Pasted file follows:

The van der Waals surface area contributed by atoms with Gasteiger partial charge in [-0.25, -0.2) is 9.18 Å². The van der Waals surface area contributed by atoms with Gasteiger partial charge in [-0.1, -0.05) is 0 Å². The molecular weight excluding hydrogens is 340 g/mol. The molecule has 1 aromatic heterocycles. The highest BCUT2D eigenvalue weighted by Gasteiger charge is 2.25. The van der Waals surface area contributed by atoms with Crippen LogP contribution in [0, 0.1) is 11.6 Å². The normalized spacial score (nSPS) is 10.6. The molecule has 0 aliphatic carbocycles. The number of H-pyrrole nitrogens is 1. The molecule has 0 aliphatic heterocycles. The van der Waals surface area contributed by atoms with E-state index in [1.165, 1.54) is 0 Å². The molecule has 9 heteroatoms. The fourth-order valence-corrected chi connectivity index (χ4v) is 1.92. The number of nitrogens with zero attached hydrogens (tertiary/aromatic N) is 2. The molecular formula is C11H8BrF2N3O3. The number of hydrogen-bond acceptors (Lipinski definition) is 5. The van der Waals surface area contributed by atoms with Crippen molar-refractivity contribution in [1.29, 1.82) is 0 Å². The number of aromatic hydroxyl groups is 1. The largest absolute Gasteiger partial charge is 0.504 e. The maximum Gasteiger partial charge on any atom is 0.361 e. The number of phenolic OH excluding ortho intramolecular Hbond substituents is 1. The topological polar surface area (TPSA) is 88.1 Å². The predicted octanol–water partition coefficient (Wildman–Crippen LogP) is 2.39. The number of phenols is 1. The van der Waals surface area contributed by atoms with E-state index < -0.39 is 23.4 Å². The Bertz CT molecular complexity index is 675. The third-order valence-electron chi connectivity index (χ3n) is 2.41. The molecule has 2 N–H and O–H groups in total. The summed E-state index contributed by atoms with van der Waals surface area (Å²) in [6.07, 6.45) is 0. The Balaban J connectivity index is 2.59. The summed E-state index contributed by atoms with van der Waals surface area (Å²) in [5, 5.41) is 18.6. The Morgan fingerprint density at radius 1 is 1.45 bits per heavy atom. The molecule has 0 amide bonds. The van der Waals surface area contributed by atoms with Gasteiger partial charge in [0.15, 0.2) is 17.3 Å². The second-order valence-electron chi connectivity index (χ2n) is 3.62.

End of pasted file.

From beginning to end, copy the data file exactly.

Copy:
The van der Waals surface area contributed by atoms with Gasteiger partial charge in [-0.25, -0.2) is 9.18 Å². The van der Waals surface area contributed by atoms with Gasteiger partial charge in [-0.1, -0.05) is 0 Å². The molecular weight excluding hydrogens is 340 g/mol. The molecule has 1 aromatic heterocycles. The highest BCUT2D eigenvalue weighted by Gasteiger charge is 2.25. The van der Waals surface area contributed by atoms with Crippen LogP contribution in [0, 0.1) is 11.6 Å². The normalized spacial score (nSPS) is 10.6. The molecule has 0 aliphatic carbocycles. The number of H-pyrrole nitrogens is 1. The molecule has 0 aliphatic heterocycles. The van der Waals surface area contributed by atoms with E-state index in [1.165, 1.54) is 0 Å². The molecule has 9 heteroatoms. The fourth-order valence-corrected chi connectivity index (χ4v) is 1.92. The number of nitrogens with zero attached hydrogens (tertiary/aromatic N) is 2. The molecular formula is C11H8BrF2N3O3. The number of hydrogen-bond acceptors (Lipinski definition) is 5. The van der Waals surface area contributed by atoms with Crippen molar-refractivity contribution in [1.29, 1.82) is 0 Å². The number of aromatic hydroxyl groups is 1. The largest absolute Gasteiger partial charge is 0.504 e. The maximum Gasteiger partial charge on any atom is 0.361 e. The number of phenolic OH excluding ortho intramolecular Hbond substituents is 1. The topological polar surface area (TPSA) is 88.1 Å². The predicted octanol–water partition coefficient (Wildman–Crippen LogP) is 2.39. The number of phenols is 1. The van der Waals surface area contributed by atoms with E-state index < -0.39 is 23.4 Å². The Bertz CT molecular complexity index is 675. The third-order valence-electron chi connectivity index (χ3n) is 2.41. The molecule has 2 N–H and O–H groups in total. The summed E-state index contributed by atoms with van der Waals surface area (Å²) in [6.07, 6.45) is 0. The Balaban J connectivity index is 2.59. The summed E-state index contributed by atoms with van der Waals surface area (Å²) in [5, 5.41) is 18.6. The Morgan fingerprint density at radius 1 is 1.45 bits per heavy atom. The molecule has 0 amide bonds. The van der Waals surface area contributed by atoms with Gasteiger partial charge in [0.15, 0.2) is 17.3 Å². The second-order valence-electron chi connectivity index (χ2n) is 3.62.